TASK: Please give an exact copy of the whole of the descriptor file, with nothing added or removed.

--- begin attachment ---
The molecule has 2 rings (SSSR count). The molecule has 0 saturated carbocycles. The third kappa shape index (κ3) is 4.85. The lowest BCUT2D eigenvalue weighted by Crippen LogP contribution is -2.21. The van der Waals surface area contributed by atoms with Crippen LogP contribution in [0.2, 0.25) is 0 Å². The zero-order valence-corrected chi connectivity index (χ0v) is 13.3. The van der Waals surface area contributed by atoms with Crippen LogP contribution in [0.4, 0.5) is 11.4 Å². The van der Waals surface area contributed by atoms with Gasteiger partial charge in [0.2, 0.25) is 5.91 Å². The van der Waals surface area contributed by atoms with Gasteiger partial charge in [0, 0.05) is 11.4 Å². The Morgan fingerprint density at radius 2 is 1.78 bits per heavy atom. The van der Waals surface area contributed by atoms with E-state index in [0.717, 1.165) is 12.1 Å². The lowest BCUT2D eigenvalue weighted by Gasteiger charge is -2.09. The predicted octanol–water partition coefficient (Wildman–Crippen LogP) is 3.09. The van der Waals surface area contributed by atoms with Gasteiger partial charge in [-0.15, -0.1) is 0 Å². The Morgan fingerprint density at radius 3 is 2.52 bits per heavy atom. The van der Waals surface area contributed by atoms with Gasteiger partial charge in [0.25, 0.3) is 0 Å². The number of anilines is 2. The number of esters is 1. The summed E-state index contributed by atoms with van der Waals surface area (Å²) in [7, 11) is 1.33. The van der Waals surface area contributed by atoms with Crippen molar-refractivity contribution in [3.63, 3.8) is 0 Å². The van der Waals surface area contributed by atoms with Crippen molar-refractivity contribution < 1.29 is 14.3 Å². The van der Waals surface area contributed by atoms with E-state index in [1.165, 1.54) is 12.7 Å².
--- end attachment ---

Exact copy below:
The molecule has 2 rings (SSSR count). The molecule has 0 saturated carbocycles. The third kappa shape index (κ3) is 4.85. The lowest BCUT2D eigenvalue weighted by Crippen LogP contribution is -2.21. The van der Waals surface area contributed by atoms with Crippen LogP contribution in [0.2, 0.25) is 0 Å². The zero-order valence-corrected chi connectivity index (χ0v) is 13.3. The van der Waals surface area contributed by atoms with Crippen LogP contribution in [0.4, 0.5) is 11.4 Å². The van der Waals surface area contributed by atoms with Gasteiger partial charge in [0.2, 0.25) is 5.91 Å². The van der Waals surface area contributed by atoms with Gasteiger partial charge in [0, 0.05) is 11.4 Å². The Morgan fingerprint density at radius 2 is 1.78 bits per heavy atom. The van der Waals surface area contributed by atoms with E-state index in [0.717, 1.165) is 12.1 Å². The lowest BCUT2D eigenvalue weighted by Gasteiger charge is -2.09. The predicted octanol–water partition coefficient (Wildman–Crippen LogP) is 3.09. The van der Waals surface area contributed by atoms with Gasteiger partial charge in [-0.15, -0.1) is 0 Å². The Morgan fingerprint density at radius 3 is 2.52 bits per heavy atom. The van der Waals surface area contributed by atoms with Gasteiger partial charge in [0.25, 0.3) is 0 Å². The number of anilines is 2. The number of esters is 1. The summed E-state index contributed by atoms with van der Waals surface area (Å²) in [7, 11) is 1.33. The van der Waals surface area contributed by atoms with Crippen molar-refractivity contribution in [3.63, 3.8) is 0 Å². The van der Waals surface area contributed by atoms with Crippen molar-refractivity contribution < 1.29 is 14.3 Å². The van der Waals surface area contributed by atoms with E-state index in [1.165, 1.54) is 12.7 Å².